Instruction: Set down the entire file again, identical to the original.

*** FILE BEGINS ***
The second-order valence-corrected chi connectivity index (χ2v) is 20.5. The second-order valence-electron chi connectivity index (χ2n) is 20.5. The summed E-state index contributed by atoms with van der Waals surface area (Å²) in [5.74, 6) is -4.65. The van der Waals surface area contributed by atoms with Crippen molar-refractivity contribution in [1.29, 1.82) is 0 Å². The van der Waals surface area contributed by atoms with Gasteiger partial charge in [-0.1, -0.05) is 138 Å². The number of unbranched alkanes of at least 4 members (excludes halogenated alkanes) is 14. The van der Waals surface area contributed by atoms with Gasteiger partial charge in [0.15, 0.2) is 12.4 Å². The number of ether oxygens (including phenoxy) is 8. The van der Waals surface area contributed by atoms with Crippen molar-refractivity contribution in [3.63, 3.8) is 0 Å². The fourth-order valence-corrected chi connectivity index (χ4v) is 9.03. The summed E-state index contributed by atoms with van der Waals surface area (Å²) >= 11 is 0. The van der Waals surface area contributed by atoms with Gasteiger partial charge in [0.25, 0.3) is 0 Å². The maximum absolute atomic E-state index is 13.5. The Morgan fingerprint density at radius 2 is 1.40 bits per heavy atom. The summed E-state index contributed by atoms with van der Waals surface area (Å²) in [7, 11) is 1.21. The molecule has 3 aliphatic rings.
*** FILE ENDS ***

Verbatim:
The second-order valence-corrected chi connectivity index (χ2v) is 20.5. The second-order valence-electron chi connectivity index (χ2n) is 20.5. The summed E-state index contributed by atoms with van der Waals surface area (Å²) in [5.74, 6) is -4.65. The van der Waals surface area contributed by atoms with Crippen molar-refractivity contribution in [1.29, 1.82) is 0 Å². The van der Waals surface area contributed by atoms with Gasteiger partial charge in [-0.1, -0.05) is 138 Å². The number of unbranched alkanes of at least 4 members (excludes halogenated alkanes) is 14. The van der Waals surface area contributed by atoms with Gasteiger partial charge in [0.15, 0.2) is 12.4 Å². The number of ether oxygens (including phenoxy) is 8. The van der Waals surface area contributed by atoms with Crippen molar-refractivity contribution in [3.63, 3.8) is 0 Å². The fourth-order valence-corrected chi connectivity index (χ4v) is 9.03. The summed E-state index contributed by atoms with van der Waals surface area (Å²) >= 11 is 0. The van der Waals surface area contributed by atoms with Gasteiger partial charge in [0.25, 0.3) is 0 Å². The maximum absolute atomic E-state index is 13.5. The Morgan fingerprint density at radius 2 is 1.40 bits per heavy atom. The summed E-state index contributed by atoms with van der Waals surface area (Å²) in [7, 11) is 1.21. The molecule has 3 aliphatic rings.